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Pot of Fire

At the age of twenty-five, I consumed my first one pound, twenty dollar lobster, steamed, cracked opened by my own hand, succulent pieces dipped in butter at a now defunct restaurant called Broadway Bay.

What’s the big deal and why did it take so long to eat a lobster?

Trauma.

A lobster, a pot of boiling water with a pinch of salt and a child equals trauma.

I was nine years old and lived in my childhood home in Brooklyn, New York. I was also a latch key kid and spent many hours after a tortuous day at catholic school, alone in the house, waiting for mom, my mom or a sibling to come home from work and school.

Being a latch key kid had its advantages.

I was able to:

-play with matches (almost set the house on fire after setting a match to a perfume bottle)

-sneak outside and run amok with my friends (but back in the house for mom’s four o clock check in call)

– eat bags of chips and Kit Kats bought with the school’s weekly two dollar pledge envelope money (which seldom found its way into the teacher’s hand)

-rummage through my siblings private draws and read love letters (I was an imaginary participant in the RIF program sans the use of library books)

The list can go on but it stops here.

As soon as mom, yes, she is my mom, came home, I was velcroed to her side. I heard stories about her workday, some funny and some, well maybe a PG rating should have been implemented. After this, she would start dinner while changing into her house clothes as I did homework on the dining room table. This was our daily routine, until, she returned home one evening, with a large paper bag.

The brown paper bag went immediately into the kitchen as I trailed behind it. Mom withdrew a lobster and placed into the stainless steel sink.  The lobster was about three pounds, multi-coloured with dark hues of specks and its claws where a dark shade of ruddy pine green. As it stood in the sink mom turned on the faucet and ran tepid water on it.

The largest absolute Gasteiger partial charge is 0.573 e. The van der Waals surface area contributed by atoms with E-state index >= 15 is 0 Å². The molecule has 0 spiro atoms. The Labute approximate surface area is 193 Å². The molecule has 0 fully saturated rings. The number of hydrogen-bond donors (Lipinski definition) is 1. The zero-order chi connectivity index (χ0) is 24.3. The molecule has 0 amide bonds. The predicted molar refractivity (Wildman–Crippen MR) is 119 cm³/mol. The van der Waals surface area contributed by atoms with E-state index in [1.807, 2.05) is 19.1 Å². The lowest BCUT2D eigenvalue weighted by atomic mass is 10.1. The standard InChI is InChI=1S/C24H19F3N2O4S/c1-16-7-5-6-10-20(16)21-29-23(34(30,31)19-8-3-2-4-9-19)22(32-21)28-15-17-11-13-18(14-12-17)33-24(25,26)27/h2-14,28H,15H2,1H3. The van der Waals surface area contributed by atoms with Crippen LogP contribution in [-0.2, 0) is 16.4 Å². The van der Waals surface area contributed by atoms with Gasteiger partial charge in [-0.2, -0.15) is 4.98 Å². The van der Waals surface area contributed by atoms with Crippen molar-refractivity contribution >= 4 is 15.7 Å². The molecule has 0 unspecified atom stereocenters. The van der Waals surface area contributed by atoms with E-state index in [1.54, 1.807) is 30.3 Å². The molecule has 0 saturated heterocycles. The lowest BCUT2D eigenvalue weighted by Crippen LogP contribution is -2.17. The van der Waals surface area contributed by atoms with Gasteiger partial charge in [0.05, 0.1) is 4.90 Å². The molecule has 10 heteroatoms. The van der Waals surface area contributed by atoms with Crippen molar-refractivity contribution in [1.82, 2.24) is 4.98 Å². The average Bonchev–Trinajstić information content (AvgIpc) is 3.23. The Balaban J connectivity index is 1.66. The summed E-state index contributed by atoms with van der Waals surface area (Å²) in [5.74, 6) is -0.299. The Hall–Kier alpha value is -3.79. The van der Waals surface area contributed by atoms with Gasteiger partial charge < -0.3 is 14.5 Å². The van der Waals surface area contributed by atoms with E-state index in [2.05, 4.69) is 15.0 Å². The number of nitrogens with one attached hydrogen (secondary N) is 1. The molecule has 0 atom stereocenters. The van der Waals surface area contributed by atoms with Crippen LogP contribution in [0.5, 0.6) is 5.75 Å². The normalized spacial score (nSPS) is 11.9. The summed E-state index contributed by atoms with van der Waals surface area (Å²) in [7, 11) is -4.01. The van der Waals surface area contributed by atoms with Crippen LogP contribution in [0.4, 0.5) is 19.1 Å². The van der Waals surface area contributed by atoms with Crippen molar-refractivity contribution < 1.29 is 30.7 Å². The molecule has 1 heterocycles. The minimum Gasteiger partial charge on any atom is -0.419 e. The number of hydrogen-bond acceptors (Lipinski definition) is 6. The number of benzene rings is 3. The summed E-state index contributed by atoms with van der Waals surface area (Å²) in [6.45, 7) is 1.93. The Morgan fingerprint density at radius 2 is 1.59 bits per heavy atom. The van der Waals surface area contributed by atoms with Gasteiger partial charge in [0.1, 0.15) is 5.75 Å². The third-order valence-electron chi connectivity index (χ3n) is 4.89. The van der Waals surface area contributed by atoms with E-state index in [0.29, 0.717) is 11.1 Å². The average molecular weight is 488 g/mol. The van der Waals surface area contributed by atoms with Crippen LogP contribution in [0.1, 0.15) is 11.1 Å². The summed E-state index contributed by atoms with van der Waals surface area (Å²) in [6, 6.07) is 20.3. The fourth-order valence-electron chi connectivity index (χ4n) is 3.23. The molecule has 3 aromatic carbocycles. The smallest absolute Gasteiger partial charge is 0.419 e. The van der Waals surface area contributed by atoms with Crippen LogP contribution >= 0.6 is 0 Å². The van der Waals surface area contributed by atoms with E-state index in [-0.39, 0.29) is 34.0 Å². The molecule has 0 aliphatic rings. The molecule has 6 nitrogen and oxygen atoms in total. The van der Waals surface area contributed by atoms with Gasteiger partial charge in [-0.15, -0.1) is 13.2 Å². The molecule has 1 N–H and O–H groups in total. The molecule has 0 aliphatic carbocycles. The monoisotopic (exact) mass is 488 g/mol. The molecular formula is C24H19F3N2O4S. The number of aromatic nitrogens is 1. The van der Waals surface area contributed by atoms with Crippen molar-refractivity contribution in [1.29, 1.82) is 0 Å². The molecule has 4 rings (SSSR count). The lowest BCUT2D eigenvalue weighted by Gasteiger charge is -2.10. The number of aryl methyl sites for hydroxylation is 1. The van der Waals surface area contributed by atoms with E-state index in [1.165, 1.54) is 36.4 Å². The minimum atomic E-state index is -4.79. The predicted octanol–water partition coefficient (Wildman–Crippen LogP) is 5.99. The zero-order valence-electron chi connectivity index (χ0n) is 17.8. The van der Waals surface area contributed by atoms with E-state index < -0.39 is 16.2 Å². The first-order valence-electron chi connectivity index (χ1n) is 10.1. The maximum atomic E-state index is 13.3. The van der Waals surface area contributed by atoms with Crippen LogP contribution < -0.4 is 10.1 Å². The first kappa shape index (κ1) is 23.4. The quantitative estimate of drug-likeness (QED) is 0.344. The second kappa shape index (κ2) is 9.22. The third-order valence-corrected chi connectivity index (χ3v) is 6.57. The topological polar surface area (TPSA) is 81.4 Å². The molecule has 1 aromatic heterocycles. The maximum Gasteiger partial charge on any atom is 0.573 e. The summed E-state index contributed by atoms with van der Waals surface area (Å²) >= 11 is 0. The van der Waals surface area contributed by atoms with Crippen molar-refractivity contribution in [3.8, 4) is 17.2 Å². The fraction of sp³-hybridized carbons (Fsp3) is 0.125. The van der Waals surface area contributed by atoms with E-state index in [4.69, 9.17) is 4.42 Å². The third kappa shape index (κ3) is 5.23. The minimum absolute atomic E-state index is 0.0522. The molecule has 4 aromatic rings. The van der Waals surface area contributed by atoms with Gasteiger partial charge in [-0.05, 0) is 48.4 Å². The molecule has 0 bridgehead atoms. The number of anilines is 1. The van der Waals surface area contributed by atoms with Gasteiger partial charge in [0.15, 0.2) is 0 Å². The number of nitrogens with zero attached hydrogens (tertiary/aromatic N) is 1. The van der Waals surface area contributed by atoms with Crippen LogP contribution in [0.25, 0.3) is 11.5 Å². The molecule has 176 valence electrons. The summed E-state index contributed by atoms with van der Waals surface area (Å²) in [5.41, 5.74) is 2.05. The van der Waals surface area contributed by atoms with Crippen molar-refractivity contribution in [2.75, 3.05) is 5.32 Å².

Giddy with excitement over the gift I thought I received, I remained spellbound and did not inquire what I had done to deserve a new pet or where the tank was or the food to feed it. I splashed water around the poor thing while thinking of names to call it as I tried to figure out its sex.

Mom, yes my mom, meanwhile, started dinner. She placed a large pot of water on the stove and I figured, ‘oh spaghetti’. I did not think of what was to come for my young budding mind did not comprehend the scenario in front of me. Mom, who is from the Caribbean, is accustomed to petting the goat in the afternoon that would later become the invited, cooked and well seasoned guest on the dinner plates.  Bon Appétit-no problem!

The pot of water had turned into a rage of boiling bubbles that broke the surface with bursts of hot air.

I continued to play with my pet lobster.

Steam emitted from the surface of the pot.

I continued to play with my pet lobster now named Ricky.

In a gesture that took two seconds to execute, Ricky went from a caressing waterfall in the stainless steel sink to the rage and fury of boiling water gone wild in an aluminum pot. One clawed waved listlessly in the air and then it was over.

Sixteen years later, I sat in Broadway Bay with my bib and butter and eagerly dived in. Of course dating someone who loved lobster was the ultimate incentive and long after our ending, my lobster fetish began and endured. Until…Karma.

At the age of forty-something, I ate a piece of lobster during lunchtime at one of the dogs’ press shows. In less than twenty minutes, my scalp was on fire with the itchies. Thankfully, I had a Zrytec in my purse that was able to quell the allergic reaction. I was confused, ashamed, and stupefied. Twenty -two years of lobster consumption now reduced to avoidance. No more jaunts to the Caribbean with lobster for breakfast, lunch and dinner. No more Red Lobster in fits of desperation or for that matter, no more Fairway $7.99 lobster specials!! It was over, done, did, over.

What goes around comes around. I let Ricky meet his maker without protest or tears that would not have swayed mom, my mom’s , eye on the prize. She devoured him that night as I cried in my bedroom, oblivious to my heartache.

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